Trump knocks Biden, touts criminal justice reform passage ahead of first Democratic debate

Trump knocks Biden, touts criminal justice reform passage ahead of first Democratic debate
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President TrumpDonald John TrumpDemocrats ask if they have reason to worry about UK result Trump scramble to rack up accomplishments gives conservatives heartburn Seven years after Sandy Hook, the politics of guns has changed MORE on Wednesday touted the passage of criminal justice reform under his administration roughly an hour before the start of the first Democratic presidential primary debate, calling for candidates to be asked why past administrations failed to do the same.

In a pair of tweets sent aboard Air Force One, Trump specifically knocked his 2016 opponent, Hillary ClintonHillary Diane Rodham ClintonMore than 200,000 Wisconsin voters will be removed from the rolls Trump is threatening to boycott the debates — here's how to make sure he shows up Trey Gowdy returns to Fox News as contributor MORE, as well as 2020 candidate and former Vice President Joe BidenJoe BidenDemocrats ask if they have reason to worry about UK result Media organization fights Trump administration over Ukraine documents FOIA Buttigieg releases list of campaign bundlers MORE, who will not be onstage until Thursday night.

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"Ever since the passage of the Super Predator Crime Bill, pushed hard by @JoeBiden, together with Bill and Crooked Hillary Clinton, which inflicted great pain on many, but especially the African American Community, Democrats have tried and failed to pass Criminal Justice Reform," Trump tweeted, noting that a bipartisan criminal justice reform bill was passed during his presidency.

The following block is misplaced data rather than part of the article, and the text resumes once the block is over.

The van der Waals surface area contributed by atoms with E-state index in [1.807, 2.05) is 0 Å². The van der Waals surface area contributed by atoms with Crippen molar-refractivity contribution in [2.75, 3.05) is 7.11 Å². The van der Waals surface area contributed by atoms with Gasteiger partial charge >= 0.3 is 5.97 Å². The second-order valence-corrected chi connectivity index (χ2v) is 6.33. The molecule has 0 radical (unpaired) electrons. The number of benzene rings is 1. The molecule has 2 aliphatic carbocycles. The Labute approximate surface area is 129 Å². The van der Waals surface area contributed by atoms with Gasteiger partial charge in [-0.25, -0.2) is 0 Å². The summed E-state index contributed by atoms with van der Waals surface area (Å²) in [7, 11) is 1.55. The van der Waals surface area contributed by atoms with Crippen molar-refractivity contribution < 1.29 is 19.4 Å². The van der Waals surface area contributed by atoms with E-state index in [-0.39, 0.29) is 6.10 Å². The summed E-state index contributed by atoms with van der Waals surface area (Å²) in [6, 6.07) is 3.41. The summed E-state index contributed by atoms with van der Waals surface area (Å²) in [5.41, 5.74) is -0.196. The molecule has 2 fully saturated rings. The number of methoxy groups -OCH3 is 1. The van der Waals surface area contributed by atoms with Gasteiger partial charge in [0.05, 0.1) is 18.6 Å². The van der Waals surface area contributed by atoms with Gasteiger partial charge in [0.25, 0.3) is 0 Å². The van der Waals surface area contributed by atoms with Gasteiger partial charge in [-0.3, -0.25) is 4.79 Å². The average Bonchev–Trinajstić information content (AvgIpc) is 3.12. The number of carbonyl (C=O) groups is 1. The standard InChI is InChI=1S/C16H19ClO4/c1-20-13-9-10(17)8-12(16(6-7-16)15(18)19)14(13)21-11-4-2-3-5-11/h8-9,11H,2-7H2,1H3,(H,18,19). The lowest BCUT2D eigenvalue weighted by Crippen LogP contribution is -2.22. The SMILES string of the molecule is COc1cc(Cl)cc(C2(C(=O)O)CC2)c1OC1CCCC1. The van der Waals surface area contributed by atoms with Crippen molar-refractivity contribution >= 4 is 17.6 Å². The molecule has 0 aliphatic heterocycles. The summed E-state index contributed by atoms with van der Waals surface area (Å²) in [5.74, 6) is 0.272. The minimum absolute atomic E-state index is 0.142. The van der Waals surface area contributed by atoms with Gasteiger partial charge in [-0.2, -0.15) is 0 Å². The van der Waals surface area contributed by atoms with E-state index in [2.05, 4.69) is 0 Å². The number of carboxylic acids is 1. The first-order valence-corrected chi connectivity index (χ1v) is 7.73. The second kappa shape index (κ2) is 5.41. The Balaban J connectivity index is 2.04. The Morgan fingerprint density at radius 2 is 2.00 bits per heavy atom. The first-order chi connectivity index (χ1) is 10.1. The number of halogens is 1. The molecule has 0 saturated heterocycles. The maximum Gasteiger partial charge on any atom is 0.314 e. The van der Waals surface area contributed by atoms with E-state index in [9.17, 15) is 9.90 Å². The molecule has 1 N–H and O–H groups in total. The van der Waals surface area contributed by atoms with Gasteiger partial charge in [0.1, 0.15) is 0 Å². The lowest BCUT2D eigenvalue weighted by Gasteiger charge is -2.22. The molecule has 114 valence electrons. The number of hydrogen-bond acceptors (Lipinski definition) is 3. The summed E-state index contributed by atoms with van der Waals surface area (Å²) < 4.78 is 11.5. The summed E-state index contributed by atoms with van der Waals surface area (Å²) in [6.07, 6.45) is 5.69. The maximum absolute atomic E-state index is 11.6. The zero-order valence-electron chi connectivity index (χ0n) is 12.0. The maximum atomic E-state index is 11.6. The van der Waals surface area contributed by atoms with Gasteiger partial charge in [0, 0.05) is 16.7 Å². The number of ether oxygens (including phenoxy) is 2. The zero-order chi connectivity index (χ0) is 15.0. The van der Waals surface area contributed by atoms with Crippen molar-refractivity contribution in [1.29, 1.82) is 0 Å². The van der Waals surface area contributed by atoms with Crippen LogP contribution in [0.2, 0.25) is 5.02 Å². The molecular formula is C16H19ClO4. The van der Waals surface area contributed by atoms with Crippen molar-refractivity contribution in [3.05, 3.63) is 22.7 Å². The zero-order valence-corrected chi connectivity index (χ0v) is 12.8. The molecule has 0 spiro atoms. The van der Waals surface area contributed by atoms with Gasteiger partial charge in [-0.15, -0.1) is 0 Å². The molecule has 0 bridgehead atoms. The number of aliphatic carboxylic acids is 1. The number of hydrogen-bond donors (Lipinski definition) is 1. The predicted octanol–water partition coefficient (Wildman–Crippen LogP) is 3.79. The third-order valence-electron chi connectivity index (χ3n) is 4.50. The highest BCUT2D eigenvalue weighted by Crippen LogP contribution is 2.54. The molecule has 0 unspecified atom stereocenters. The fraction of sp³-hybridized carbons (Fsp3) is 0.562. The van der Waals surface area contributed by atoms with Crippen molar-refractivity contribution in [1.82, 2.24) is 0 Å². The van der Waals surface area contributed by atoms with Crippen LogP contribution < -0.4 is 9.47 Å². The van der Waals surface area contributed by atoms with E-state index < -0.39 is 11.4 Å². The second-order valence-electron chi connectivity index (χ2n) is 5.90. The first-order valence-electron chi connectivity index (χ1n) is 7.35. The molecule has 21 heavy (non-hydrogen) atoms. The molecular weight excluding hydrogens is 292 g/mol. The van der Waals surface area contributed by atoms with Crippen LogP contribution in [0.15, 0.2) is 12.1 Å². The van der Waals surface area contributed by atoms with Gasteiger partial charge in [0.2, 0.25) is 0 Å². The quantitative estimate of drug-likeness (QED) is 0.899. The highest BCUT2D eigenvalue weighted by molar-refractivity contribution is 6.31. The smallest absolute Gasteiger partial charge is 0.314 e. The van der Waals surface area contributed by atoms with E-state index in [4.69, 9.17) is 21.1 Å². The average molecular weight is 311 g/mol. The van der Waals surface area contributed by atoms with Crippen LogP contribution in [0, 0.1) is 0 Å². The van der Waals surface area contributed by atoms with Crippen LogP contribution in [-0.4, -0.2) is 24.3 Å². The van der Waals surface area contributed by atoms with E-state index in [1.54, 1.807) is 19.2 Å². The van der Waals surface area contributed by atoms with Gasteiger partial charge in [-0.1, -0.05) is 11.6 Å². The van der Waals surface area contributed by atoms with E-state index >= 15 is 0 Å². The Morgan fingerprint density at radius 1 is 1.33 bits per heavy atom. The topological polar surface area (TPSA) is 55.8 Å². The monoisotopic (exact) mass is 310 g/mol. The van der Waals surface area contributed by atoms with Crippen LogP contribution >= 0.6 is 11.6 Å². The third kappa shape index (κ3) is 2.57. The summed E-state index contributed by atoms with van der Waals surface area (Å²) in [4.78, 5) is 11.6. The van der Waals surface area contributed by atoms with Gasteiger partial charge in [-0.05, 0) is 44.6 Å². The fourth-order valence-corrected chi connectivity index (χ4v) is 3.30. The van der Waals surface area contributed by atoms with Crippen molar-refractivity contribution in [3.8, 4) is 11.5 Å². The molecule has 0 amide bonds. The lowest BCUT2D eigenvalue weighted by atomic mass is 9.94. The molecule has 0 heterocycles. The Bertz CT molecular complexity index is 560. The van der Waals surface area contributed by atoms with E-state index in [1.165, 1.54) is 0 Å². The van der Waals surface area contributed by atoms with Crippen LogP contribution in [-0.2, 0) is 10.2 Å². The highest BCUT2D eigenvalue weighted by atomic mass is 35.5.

"Many said that nobody but President Trump could have done this," he added. "All previous administrations failed. Please ask why THEY failed to the candidates!"

Trump made the comments while en route to Japan for the Group of 20 summit. He had tweeted minutes earlier that his campaign team would be offering live reaction as the debate unfolded because he was "off to save the Free World."

The president told Fox Business Network on Wednesday morning that he would watch the debate "because I have to," despite it being a "very unexciting group of people."

The first night of the debates will include Sen. Elizabeth WarrenElizabeth Ann WarrenDemocrats ask if they have reason to worry about UK result Buttigieg releases list of campaign bundlers Krystal Ball rips Warren's 'passive-aggressive' swipes at rivals MORE (D-Mass.), former Rep. Beto O'RourkeBeto O'RourkeButtigieg picks up third congressional endorsement from New York lawmaker Klobuchar hires staff in Nevada Deval Patrick enters 2020 race MORE (D-Texas), Sen. Cory BookerCory Anthony BookerThe Hill's Campaign Report: 2020 Democrats trading jabs ahead of Los Angeles debate Booker cancels NH activities, campaign says he has the flu Trump neck and neck with top 2020 Democrats in Wisconsin: poll MORE (D-N.J.) and New York City Mayor Bill de BlasioBill de BlasioNYPD creates special unit for far-right and neo-Nazi threats Mayor accuses de Blasio of dumping New York's homeless in Newark Conservatives must absolutely talk politics at the Thanksgiving table MORE (D).

Thursday's debate will see Biden go head-to-head with Sen. Bernie SandersBernie SandersDemocrats ask if they have reason to worry about UK result Buttigieg releases list of campaign bundlers Reject National Defense Authorization Act, save Yemen instead MORE (I-Vt.), Sen. Kamala HarrisKamala Devi HarrisSanders revokes congressional endorsement for Young Turks founder Cenk Uygur The Hill's Campaign Report: 2020 Democrats trading jabs ahead of Los Angeles debate New poll finds Sanders surging to within 7 points of Biden in South Carolina MORE (D-Calif.) and South Bend, Ind., Mayor Pete ButtigiegPeter (Pete) Paul ButtigiegButtigieg releases list of campaign bundlers Krystal Ball rips Warren's 'passive-aggressive' swipes at rivals Buttigieg: I share a lot of the same values as people protesting my fundraisers MORE (D).

The president has previously targeted Biden over his support of the 1994 crime bill, and has fixated on the former vice president as the likely front-runner.

Several Democratic candidates, including Warren, Booker and O'Rourke, have offered plans detailing prison reform or further changes to the criminal justice system.